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Author Topic: Telescoping Pole  (Read 2159 times)


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Telescoping Pole
« on: September 22, 2013, 11:53:02 AM »
As you all know I have been learning what works in my location very slowly.  Folks have advised me to get the antennas on the roof, but I've been avoiding putting antennas on the roof as they would be impossible to service once up there.  Meanwhile anything I have tried indoors, including the attic has worked, but not worked well.  I finally found a solution that works to my satisfaction.

I acquired a 65' telescoping pole from MFJ.  The poles are a nice balance of light weight vs. strength but the plastic connecting pieces are somewhat fragile.  I promptly broke one, but MFJ was very good about replacing the broken part when I contacted them.  I erected the pole outside and mounted a 2m antenna on top, an antenna for my HSMM-MESH network below that, and a sprinkler box for the router just below that using Power over Ethernet (POE).  I also hung the end of an end fed SWL antenna to round out the various things I wanted to experiment with.

I've been running the height up slowly and keeping some overlap between the sections as there is quite a lot of flex in the pole, so I have it about 45' up right now.  The feeds are all running to a second story window.  I expect to top out at 50-55' keeping some overlap between sections.  The result waves around in the breeze a bit, but otherwise seems to be doing what I expect.  My 2m reception is much better.  The pole can be brought down in minutes, or raised back up in minutes.  I haven't done much with HF yet and the HSMM-MESH needs more folks in the area, but at least once someone else puts in a router they should be able to find me.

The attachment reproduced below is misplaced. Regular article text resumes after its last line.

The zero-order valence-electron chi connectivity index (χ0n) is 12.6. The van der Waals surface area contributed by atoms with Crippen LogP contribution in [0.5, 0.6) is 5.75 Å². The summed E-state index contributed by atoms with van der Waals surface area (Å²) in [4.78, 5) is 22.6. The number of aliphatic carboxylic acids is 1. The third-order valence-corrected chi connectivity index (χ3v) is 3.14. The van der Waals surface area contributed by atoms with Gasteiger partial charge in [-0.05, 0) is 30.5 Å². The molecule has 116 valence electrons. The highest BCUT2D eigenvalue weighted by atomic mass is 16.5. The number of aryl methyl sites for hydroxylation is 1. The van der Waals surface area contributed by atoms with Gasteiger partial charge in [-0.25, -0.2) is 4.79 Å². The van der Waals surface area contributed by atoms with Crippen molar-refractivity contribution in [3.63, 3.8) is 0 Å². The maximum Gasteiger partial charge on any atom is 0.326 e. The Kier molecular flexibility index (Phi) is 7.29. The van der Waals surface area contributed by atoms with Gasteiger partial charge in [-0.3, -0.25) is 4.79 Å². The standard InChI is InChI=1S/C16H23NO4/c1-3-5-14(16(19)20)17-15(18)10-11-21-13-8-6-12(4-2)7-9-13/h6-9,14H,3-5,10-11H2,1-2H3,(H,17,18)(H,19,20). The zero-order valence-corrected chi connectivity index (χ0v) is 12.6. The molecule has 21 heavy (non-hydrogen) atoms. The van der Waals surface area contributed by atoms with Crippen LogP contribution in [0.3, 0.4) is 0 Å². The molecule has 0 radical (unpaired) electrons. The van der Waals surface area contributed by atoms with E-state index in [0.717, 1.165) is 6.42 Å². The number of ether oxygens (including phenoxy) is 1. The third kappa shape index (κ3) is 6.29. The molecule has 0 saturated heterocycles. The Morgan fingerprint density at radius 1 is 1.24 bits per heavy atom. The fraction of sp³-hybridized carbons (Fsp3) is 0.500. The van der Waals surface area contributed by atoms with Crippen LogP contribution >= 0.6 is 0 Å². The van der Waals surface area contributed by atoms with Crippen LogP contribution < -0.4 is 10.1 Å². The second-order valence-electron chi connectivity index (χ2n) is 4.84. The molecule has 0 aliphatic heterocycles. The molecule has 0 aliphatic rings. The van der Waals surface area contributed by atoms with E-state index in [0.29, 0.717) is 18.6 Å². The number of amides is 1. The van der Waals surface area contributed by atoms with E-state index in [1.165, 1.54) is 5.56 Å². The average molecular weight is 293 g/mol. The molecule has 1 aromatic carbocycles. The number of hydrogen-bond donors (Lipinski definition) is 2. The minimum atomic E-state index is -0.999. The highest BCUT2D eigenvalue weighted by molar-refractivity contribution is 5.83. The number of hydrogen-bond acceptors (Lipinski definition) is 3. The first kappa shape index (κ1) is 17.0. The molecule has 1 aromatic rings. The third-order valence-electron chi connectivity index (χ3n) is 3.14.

For someone who wants to avoid going on the roof, and doesn't want the expense of a real tower, this looks like an alternative worthy of consideration.


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Re: Telescoping Pole
« Reply #1 on: September 22, 2013, 02:10:11 PM »
A 65' pole for only $200.  Not bad!  It's probably as limp as a fly rod fully extended, but that's what guy lines are for.

I'll be remembering that one.  I've got a 2 story house with windows at the ends of the attic.  I could easily mount that to the side of the building and have a 20' jump on height. 


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Re: Telescoping Pole
« Reply #2 on: September 22, 2013, 04:14:45 PM »
It is flexible when extended, but my intention is to lower it whenever bad weather is anticipated and run it back up when the weather has passed.  If I had mounted the antennas on the roof, I would not have been able to bring them down, and if they got damaged in the weather I would be dependent on others to get them remounted.  That was not a situation I wanted to be in because of the weather we have had the past few years.


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Re: Telescoping Pole
« Reply #3 on: September 22, 2013, 06:48:02 PM »
It's neat to see folks find solutions that work for THEIR specific circumstances (not the ARRL's, not the Internet, not other radio fora, etc.). Congrats Geek on the workaround, especially something that gives you the flexibility (no pun) to deploy/recover at will.  If I hadn't practically stolen a tripod & some sections for the latest backyard antenna I'd give a hard look at using one of those as a high-point.  They're easily guyed, and simple wire antennas have hardly anything for wind loading.  Cool beans!


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Re: Telescoping Pole
« Reply #4 on: September 22, 2013, 08:53:26 PM »
The pole is flexible once extended, so this is definitely inferior to a real tower, but I just wasn't willing to go for something that permanent.  Maybe someday.  In the short term this thing is a kludge, but it is working and most importantly (to me) I can put it up and take it down within minutes.  If you want one with less flex, I saw some made from aluminum rather than fiberglass, but only to 50'.
« Last Edit: September 26, 2013, 03:17:21 PM by Geek »